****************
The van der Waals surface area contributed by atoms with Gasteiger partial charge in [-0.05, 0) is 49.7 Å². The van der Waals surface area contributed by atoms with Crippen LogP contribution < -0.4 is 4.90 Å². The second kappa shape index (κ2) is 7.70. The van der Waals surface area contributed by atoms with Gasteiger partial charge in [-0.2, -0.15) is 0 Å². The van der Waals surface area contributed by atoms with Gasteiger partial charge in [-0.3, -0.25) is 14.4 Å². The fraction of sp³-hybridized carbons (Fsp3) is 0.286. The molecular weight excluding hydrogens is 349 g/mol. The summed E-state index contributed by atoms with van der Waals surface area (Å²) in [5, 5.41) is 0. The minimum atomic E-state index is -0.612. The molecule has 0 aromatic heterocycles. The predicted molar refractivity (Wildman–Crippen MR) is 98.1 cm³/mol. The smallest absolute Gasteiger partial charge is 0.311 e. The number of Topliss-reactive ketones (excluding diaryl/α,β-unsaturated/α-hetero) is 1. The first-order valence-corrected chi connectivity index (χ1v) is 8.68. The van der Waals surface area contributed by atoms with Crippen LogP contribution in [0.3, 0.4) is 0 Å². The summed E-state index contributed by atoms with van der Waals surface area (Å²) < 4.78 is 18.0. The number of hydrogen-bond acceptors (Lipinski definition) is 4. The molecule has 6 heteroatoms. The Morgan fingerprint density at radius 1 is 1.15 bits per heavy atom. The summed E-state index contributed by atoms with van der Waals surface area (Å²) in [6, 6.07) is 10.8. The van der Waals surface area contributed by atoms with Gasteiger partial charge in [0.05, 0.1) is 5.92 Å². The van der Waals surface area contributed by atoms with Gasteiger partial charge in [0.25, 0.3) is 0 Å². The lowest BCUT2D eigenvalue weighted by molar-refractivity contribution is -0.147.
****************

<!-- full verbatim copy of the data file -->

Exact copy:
The van der Waals surface area contributed by atoms with Gasteiger partial charge in [-0.05, 0) is 49.7 Å². The van der Waals surface area contributed by atoms with Crippen LogP contribution < -0.4 is 4.90 Å². The second kappa shape index (κ2) is 7.70. The van der Waals surface area contributed by atoms with Gasteiger partial charge in [-0.2, -0.15) is 0 Å². The van der Waals surface area contributed by atoms with Gasteiger partial charge in [-0.3, -0.25) is 14.4 Å². The fraction of sp³-hybridized carbons (Fsp3) is 0.286. The molecular weight excluding hydrogens is 349 g/mol. The summed E-state index contributed by atoms with van der Waals surface area (Å²) in [5, 5.41) is 0. The minimum atomic E-state index is -0.612. The molecule has 0 aromatic heterocycles. The predicted molar refractivity (Wildman–Crippen MR) is 98.1 cm³/mol. The smallest absolute Gasteiger partial charge is 0.311 e. The number of Topliss-reactive ketones (excluding diaryl/α,β-unsaturated/α-hetero) is 1. The first-order valence-corrected chi connectivity index (χ1v) is 8.68. The van der Waals surface area contributed by atoms with Crippen LogP contribution in [0.3, 0.4) is 0 Å². The summed E-state index contributed by atoms with van der Waals surface area (Å²) < 4.78 is 18.0. The number of hydrogen-bond acceptors (Lipinski definition) is 4. The molecule has 6 heteroatoms. The Morgan fingerprint density at radius 1 is 1.15 bits per heavy atom. The summed E-state index contributed by atoms with van der Waals surface area (Å²) in [6, 6.07) is 10.8. The van der Waals surface area contributed by atoms with Gasteiger partial charge in [0.05, 0.1) is 5.92 Å². The van der Waals surface area contributed by atoms with Gasteiger partial charge in [0.25, 0.3) is 0 Å². The lowest BCUT2D eigenvalue weighted by molar-refractivity contribution is -0.147.